Regarding the 100-year versus 500-year issue. Our latest consultant at RJH would have you believe that the 500-year option is financially unattainable. A look at Table 5 (attached) shows otherwise. The 500-year option actually has the highest cost-benefit ratio. When this chart was first presented to you, the cost of the project and the cost of filling the land (now called the Soil Fill) was not broken down.  Now we can see why the 500-year option appeared to be so much more expensive than the 100-year. It was the Soil Fill: $10M for the 100-year and a whopping $34M for the 500-year – a $24M difference. Now you can see that for the flood mitigation project (named Regional Flood Detention on the chart) by itself costs $47 M for 500-year option cost versus $ 41 M for the 100-year – only $ 6 million differential. And the additional benefits are huge: people benefitted 4,100 vs 2,300; structures 730 vs 260; dwelling units 1,900 vs 1,100.  A very good cost-benefit ratio!

The Soil Fill is not part of the flood mitigation project.  It is a totally separate issue that needs to be debated!

Upstream Storage  Many citizens testified in support of some storage further upstream so as not to have all of our eggs in one basket.  It would also relieve the tight squeeze that now exists for adequate detention, requiring excavation. For reasons unknown City staff and the RJH consultant have always given this idea short shrift. And while the environmental consultant objected to upstream storage because it would impact the water plants that have established themselves there after the mining days, she inexplicably did not object to using the only OSMP open space that is designated a State Natural Area for the detention pond in one of the options. This also happened to be the only 500-year option that CU supported because it created a huge dam perpendicular to Highway 36 which completely protected CU South from any flooding.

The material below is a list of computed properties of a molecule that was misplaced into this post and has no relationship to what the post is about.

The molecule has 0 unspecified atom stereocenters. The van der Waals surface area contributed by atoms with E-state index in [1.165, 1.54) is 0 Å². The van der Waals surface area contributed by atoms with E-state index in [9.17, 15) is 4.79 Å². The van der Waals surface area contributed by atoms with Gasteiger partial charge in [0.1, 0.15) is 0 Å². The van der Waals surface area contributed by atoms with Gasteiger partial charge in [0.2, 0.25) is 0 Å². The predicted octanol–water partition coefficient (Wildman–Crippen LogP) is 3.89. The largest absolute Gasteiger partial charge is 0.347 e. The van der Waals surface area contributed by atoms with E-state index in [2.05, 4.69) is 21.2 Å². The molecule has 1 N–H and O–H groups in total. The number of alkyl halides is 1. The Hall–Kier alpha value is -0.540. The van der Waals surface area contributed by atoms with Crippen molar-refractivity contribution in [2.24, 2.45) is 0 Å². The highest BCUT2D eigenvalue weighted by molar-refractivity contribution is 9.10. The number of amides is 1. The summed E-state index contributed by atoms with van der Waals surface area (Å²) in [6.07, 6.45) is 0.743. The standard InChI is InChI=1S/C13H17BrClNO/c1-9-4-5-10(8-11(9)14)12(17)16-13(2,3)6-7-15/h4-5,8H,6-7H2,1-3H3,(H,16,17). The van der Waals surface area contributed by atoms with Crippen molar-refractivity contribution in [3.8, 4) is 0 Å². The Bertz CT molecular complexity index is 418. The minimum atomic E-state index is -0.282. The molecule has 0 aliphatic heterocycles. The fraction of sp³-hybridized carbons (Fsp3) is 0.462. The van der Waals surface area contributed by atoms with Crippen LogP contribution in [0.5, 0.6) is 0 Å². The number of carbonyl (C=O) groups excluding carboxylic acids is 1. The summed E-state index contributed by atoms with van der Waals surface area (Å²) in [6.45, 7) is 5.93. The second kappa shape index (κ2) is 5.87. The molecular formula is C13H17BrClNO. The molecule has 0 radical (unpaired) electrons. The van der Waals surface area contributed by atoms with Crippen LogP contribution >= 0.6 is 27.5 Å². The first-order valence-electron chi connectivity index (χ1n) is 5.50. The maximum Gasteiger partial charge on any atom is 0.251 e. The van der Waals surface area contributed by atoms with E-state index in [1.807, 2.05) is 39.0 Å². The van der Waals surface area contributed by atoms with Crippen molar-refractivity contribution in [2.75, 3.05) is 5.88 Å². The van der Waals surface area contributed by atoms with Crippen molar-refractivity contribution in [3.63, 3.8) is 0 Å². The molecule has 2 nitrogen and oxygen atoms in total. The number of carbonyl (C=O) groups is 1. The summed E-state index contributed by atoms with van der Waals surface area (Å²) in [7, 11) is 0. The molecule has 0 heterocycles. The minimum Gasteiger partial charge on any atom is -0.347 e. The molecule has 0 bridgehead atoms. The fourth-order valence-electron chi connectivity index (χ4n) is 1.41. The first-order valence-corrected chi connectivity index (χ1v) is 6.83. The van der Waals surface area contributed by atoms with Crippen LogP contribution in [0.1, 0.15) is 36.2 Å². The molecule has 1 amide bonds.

Recent Federal Court case.  A December 2019 Federal Court decision held that a government-induced flooding on private property constituted a “taking of a flowage easement” under the 5th Amendment of the US Constitution and held the federal government liable for the damages it caused. The Corps of Engineers built a huge dam to protect Houston, but did not buy enough land upstream of the dam to hold all of the floodwaters.  It had been open prairie, but subdivisions were built, and when Katrina swept through, the upstream homes were flooded.  (Copies of the first and last pages of the decision are attached.) I have copies of the entire case if you are interested.) Although the fact situation is very different, there are also similarities and takeaways. Most importantly, the decision recognizes “flowage easements” –  in effect, rights-of way for flood waters.  If these flow easements are interfered with and damage of private property results, the governmental entity is liable for such damages. Using the “takings” argument in flooding cases is, for me at least, a whole new legal way of looking at drainage and flood control.  If a building were approved in a floodway, for example, and the waters damaged private property which would not have been damaged but for the new building causing the changed flood flow, it is a “taking”. Governments beware! And what would the court say about CU’s berm which kept CU South dry during the 2013 flood, while forcing additional flood waters over Highway 36 into the West Valley – thereby causing more harm to its citizens and  property. (Map Attached)  Or what about CU doing considerable “soil fill” in its floodplain and the City funding CU to accomplish that – thereby forcing the floodwaters to flow elsewhere to someone’s detriment.  Let’s be thoughtful about this.


Ruth Wright